The execution of a second Iranian prisoner is “a blatant attempt at intimidation” by the Iranian government, the German foreign minister said on Monday.
“A system that treats its citizens in this way cannot hope to continue to have half-normal relations with the European Union,” said Annalena Baerbock.
His comments came ahead of an EU summit where the bloc sanctioned Iran, blacklisting figures from the regime, the military and the country’s state television and radio.
Majidreza Rahnavard was hanged from a construction crane in the northern Iranian city of Mashad on Monday after being accused of murdering two security guards and injuring four others during protests in Iran. national scale.
Rahnavard was found guilty of “moharebeh” (waging war against God), a charge used since the 1979 Islamic Revolution carrying the death penalty.
Iranians have been protesting since September in what has become the biggest challenge to the Islamic government in recent history.
The unrest was sparked by the death of 22-year-old Mahsa Amini after she was arrested by the country’s vice squad for failing to wear her hijab properly.
“Iranian authorities continue to suppress protests and execute protesters,” said senior European diplomat Josep Borrell. “We are targeting those involved in this crackdown.”
He previously said the bloc would approve “a very, very tough set of sanctions” against Iran for its brutal crackdown on protesters and for supplying drones to Russia.
In November, Iran admitted to supplying Russia with military drones that have been used to cripple Ukraine’s energy infrastructure, although Moscow denies using Iranian-made equipment.
The French Foreign Ministry also denounced human rights violations by the Iranian regime.
“France condemns in the strongest terms the public execution today of an Iranian man sentenced to death following his participation in the demonstrations.”
“Iran must understand that the European Union will strongly condemn these acts and take all possible measures to support young women, peaceful protesters and certainly the rejection of the death penalty.”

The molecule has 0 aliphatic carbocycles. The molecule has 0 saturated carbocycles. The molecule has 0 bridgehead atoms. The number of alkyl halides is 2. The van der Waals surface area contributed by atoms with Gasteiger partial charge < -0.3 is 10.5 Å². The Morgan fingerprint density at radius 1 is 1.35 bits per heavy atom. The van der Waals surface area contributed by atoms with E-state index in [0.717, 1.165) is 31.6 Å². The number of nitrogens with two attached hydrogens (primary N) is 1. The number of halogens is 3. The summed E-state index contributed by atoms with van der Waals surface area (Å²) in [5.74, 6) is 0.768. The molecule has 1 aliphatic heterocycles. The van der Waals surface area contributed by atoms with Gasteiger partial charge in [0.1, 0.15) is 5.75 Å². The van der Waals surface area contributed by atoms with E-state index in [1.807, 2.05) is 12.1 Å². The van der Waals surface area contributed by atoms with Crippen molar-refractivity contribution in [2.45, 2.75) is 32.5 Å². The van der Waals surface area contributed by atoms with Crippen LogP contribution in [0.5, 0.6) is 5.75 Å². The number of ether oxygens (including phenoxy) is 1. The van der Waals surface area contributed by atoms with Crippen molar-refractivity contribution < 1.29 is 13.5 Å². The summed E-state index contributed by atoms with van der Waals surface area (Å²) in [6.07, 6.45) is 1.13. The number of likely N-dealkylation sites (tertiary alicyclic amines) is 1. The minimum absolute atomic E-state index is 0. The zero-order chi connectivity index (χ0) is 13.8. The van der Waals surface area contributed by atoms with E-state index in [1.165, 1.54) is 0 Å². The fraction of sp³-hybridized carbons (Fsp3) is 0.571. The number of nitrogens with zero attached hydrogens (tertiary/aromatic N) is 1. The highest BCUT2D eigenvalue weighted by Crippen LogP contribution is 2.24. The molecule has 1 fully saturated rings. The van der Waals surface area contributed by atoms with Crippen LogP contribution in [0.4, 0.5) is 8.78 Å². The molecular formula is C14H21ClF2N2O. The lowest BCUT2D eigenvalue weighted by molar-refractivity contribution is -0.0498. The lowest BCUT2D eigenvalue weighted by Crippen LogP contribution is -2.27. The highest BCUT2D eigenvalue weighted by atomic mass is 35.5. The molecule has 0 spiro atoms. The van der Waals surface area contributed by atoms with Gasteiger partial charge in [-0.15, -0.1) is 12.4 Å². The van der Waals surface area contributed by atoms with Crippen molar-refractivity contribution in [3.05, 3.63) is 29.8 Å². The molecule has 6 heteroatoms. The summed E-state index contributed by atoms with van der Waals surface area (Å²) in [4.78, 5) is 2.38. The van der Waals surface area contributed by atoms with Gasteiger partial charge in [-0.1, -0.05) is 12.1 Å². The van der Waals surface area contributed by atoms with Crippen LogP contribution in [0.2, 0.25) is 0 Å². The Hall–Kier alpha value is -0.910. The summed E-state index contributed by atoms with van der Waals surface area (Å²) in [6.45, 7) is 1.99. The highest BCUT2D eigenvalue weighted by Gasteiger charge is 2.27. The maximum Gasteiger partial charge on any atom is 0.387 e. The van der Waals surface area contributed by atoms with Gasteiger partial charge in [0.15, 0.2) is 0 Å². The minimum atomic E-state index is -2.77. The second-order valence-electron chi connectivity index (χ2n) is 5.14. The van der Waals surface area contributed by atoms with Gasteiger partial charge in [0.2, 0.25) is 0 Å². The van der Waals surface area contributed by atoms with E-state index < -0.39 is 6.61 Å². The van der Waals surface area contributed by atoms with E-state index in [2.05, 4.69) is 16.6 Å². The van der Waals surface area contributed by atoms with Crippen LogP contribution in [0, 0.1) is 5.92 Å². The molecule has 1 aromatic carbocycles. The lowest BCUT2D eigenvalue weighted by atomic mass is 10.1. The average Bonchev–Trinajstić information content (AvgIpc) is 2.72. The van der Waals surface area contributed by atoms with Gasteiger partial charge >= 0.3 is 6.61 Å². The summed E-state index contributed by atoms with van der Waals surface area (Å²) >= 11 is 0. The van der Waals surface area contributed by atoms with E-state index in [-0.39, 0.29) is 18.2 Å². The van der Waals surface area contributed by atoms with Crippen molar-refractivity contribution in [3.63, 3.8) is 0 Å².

Human rights groups have widely denounced Majidreza Rahnavard’s hanging, with the American Center for Human Rights in Iran describing it as a “state-sponsored murder”.
Amnesty International also criticized the Iranian government on Monday in an indirect tweet, which simply read: “Abolish the death penalty. Abolish the death penalty. Abolish the death penalty. Abolish the death penalty.
On December 8, Iran carried out its first execution linked to the recent protests, killing Moshen Shekari, whom authorities accused of blocking a street and attacking a member of the security forces with a machete in Tehran.
Iranian security forces have been accused of using excessive violence against protesters, using batons, rubber bullets and sometimes firing live ammunition into crowds. Some protesters say violence is necessary in self-defense.
The first execution drew widespread international condemnation, with the German foreign minister tweeting “The inhumanity of the Iranian regime knows no bounds”.
The news was also met with disdain in the United States, with State Department spokesman Ned Price warning Tehran that the international community will apply more sanctions.
“As this violent crackdown on peaceful protesters continues, the Iranian regime should know that the world is watching.”
“We are committed to supporting the people of Iran and imposing costs on those responsible for the brutal repression.”
Human rights activists in Iran, a group that monitors the protests, warned that at least a dozen Iranians had already been sentenced to death in closed hearings.
Around 18,200 people have been arrested by the authorities.
According to the Oslo-based group Iran Human Rights, the country is one of the world’s top executioners and has killed more than 500 prisoners so far this year – the highest number in five years.